We are all filled with dread when ‘research essay’ comes up in a module handbook. Then you notice it’s worth 80% of your module grade. At school essays were easy. You just had to PEE all over your work (oh, how we all laughed at Point, Evidence, Explanation). But now, you’re hopeless at the new format for essays and don’t know where to start.
Baby steps will get you that great grade.
There are plenty of books out there that claim to have the answer to writing a good essay but really you don’t need to read over 100 pages to get the hang of it. It can be done in 10 simple steps.
This one isn’t rocket science. If you get a head start and have months until your deadline, you’re going to do better than rushing it the night before. Starting early means you can take regular breaks along the way and keep looking at your work with fresh eyes.
1) Your notebook
The list of top tips starts with a notebook? Well, don’t stop reading just because it seems like a stupid place to start! We’ll get to the harder bits in a minute but what you need to really get started is a nice new notebook. You’ll be more motivated to work if you’ve got a nice clean notebook to make your notes in.
On top of that, you’re not going to get distracted by a notebook but if you’re on your laptop… let’s be honest, you’ll be on YouTube in no time.
2) Your stationary
Coloured pens, highlighters, Post-Its – you need them all! You may not use them all but just having them sat next to you will make you feel more productive. You got this!
3) A clear desk
Get rid of your distractions. Bin your food wrappers and scraps of paper with doodles on. Put your phone and laptop on the other side of the room, and focus on your notebook.
4) Plan your plan
All the best plans start with a plan. It may seem like you’re procrastinating but really you’re just lowering yourself into the essay gently. Make bullet points of sections you know you’ll need and any initial ideas you have. There doesn’t need to be an order to anything on your list, you just need to make sure you make note of everything you can’t let yourself forget.
5) Your plan
Okay, so we’re finally at the hard bit. You’ve got the equipment, you know what needs to be in the essay and now it’s time to get started. Make this first step better by colour coding it – which is basically just an excuse to make your plan look pretty. This bit literally just involves writing headings:
1) Working title
3) Secondary research
4) Primary research
5) Data analysis
6) Flesh it out
So you can now come up with a working title. What’s your essay on? What question could you ask? You can change this later on (hence ‘working’ title) so don’t think too long and hard about it.
Then in your intro section, explain why you’ve chosen your question and what you want to find out. Say what problem you’re going to solve and what data you want to use to solve that problem. Basically, add context to your question.
Secondary research may also be called a literature review. This means reading what other people have said about your topic and writing it down. So in this section of your plan, write down which articles/books you want to look at and what you want to look for in them.
Primary research then explains what you want your own research to be. Take your idea from your secondary research and work out how you can develop the theories others have had. Plan an experiment like a survey or a text analysis.
You can’t add anything to your data analysis or conclusion sections until further down the line.
7) Information dump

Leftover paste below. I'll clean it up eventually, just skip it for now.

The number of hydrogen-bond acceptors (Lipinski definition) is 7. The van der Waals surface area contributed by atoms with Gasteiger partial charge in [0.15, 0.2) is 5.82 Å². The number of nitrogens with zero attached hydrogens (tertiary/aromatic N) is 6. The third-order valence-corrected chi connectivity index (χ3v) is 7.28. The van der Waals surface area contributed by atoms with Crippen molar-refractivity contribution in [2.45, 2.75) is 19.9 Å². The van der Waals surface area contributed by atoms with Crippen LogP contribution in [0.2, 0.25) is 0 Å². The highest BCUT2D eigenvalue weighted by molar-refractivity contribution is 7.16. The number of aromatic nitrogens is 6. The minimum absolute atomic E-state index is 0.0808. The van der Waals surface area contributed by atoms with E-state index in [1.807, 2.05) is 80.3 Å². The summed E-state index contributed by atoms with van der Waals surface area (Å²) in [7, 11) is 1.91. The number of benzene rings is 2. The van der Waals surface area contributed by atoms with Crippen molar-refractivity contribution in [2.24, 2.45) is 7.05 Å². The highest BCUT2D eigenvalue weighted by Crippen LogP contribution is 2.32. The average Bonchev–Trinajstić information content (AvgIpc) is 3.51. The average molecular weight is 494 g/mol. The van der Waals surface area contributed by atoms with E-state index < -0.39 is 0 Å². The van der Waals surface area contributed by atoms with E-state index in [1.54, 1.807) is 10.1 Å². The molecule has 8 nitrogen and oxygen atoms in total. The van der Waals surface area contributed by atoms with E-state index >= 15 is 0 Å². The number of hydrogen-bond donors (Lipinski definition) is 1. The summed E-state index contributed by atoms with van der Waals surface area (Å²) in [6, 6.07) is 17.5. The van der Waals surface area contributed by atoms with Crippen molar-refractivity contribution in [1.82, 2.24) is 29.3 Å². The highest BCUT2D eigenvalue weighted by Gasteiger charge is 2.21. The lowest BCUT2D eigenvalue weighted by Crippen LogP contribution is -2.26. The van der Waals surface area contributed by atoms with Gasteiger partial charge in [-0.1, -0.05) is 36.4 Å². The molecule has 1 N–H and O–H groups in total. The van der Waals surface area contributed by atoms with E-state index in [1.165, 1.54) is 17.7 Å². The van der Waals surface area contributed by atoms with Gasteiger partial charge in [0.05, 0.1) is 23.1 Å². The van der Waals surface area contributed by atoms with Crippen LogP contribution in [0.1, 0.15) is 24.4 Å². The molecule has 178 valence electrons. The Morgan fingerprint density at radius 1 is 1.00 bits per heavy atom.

Once you’ve worked out which texts you need for your research and got your hands on them you can start collecting your information. Read and write down EVERYTHING that you see that might be useful. Even if it seems like a tenuous link to your essay topic, you never know if your topic will change slightly further down the line so it might come in useful.
This is the bit that makes a research essay a RESEARCH essay. You may end up with thousands of words that seem overbearing and have no order but it doesn’t matter. That’s a problem for future you.
8) Review your plan
Once you’ve got your information, you can work out how it fits with your original plan. Does the research you’ve done change the question you want to ask? If so, change it.
Look at what you’ve found and make note of what you couldn’t find. What you can’t find is what you want to focus on. This is the primary research you need to do. So write your heading and why that’s what you’re investigating. Segway into talking about the secondary research you’ve done, extracting the stuff that fits from your information dump.
9) Do your primary research
It will be obvious from your secondary research what your primary research needs to be. Make sure you leave plenty of time to do it because this can be the lengthy bit. Then write down what you found out from doing your research. What’s the pattern in your results and what can you conclude from that?
Make sure you’ve answered your question! Your conclusion provides an overview of what you found in both your primary and secondary research. Explain the significance of what you’ve found, perhaps relating it to wider society.
Get someone to proof-read! This is the important bit. Don’t submit anything without feedback. Get someone to read it over and point out any grammatical mistakes – you don’t want to lose marks for stupid little things. They also might notice something you’ve inferred wrong or explained wrong.
However, all schools/colleges/universities have their own ways of doing things. This is a basic outline but sometimes teachers are looking for something different so make sure you include everything they ask you to include.
See, a research essay isn’t so scary after all! What are your top tips? Leave a comment!
Featured image: bustle.com
A reporter for the FA, Media Officer for a National League football team, and a journalism student.